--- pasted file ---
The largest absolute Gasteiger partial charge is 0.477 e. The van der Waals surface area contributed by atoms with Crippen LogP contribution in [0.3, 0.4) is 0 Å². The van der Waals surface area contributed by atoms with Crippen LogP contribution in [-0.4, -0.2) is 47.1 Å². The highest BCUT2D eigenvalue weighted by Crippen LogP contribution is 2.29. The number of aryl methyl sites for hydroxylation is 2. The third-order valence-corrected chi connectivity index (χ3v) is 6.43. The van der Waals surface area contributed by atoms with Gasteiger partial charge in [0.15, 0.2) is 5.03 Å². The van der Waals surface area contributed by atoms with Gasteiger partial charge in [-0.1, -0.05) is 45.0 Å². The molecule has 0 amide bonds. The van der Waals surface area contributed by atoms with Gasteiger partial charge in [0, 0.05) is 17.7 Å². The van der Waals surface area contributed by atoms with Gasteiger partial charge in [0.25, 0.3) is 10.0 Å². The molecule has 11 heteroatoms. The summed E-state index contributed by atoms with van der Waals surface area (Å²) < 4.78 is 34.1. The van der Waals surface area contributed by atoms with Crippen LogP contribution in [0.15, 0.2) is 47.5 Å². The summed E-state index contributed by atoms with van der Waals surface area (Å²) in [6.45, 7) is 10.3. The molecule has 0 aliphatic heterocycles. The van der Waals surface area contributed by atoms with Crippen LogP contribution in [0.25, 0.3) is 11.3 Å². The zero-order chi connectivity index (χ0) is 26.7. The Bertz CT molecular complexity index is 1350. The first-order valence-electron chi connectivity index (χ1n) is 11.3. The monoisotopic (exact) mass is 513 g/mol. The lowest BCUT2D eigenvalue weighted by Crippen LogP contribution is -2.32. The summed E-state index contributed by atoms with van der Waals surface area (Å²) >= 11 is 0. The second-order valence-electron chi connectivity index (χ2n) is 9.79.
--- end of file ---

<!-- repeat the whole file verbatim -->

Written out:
The largest absolute Gasteiger partial charge is 0.477 e. The van der Waals surface area contributed by atoms with Crippen LogP contribution in [0.3, 0.4) is 0 Å². The van der Waals surface area contributed by atoms with Crippen LogP contribution in [-0.4, -0.2) is 47.1 Å². The highest BCUT2D eigenvalue weighted by Crippen LogP contribution is 2.29. The number of aryl methyl sites for hydroxylation is 2. The third-order valence-corrected chi connectivity index (χ3v) is 6.43. The van der Waals surface area contributed by atoms with Gasteiger partial charge in [0.15, 0.2) is 5.03 Å². The van der Waals surface area contributed by atoms with Gasteiger partial charge in [-0.1, -0.05) is 45.0 Å². The molecule has 0 amide bonds. The van der Waals surface area contributed by atoms with Gasteiger partial charge in [0, 0.05) is 17.7 Å². The van der Waals surface area contributed by atoms with Gasteiger partial charge in [0.25, 0.3) is 10.0 Å². The molecule has 11 heteroatoms. The summed E-state index contributed by atoms with van der Waals surface area (Å²) < 4.78 is 34.1. The van der Waals surface area contributed by atoms with Crippen LogP contribution in [0.15, 0.2) is 47.5 Å². The summed E-state index contributed by atoms with van der Waals surface area (Å²) in [6.45, 7) is 10.3. The molecule has 0 aliphatic heterocycles. The van der Waals surface area contributed by atoms with Crippen LogP contribution in [0.25, 0.3) is 11.3 Å². The zero-order chi connectivity index (χ0) is 26.7. The Bertz CT molecular complexity index is 1350. The first-order valence-electron chi connectivity index (χ1n) is 11.3. The monoisotopic (exact) mass is 513 g/mol. The lowest BCUT2D eigenvalue weighted by Crippen LogP contribution is -2.32. The summed E-state index contributed by atoms with van der Waals surface area (Å²) >= 11 is 0. The second-order valence-electron chi connectivity index (χ2n) is 9.79.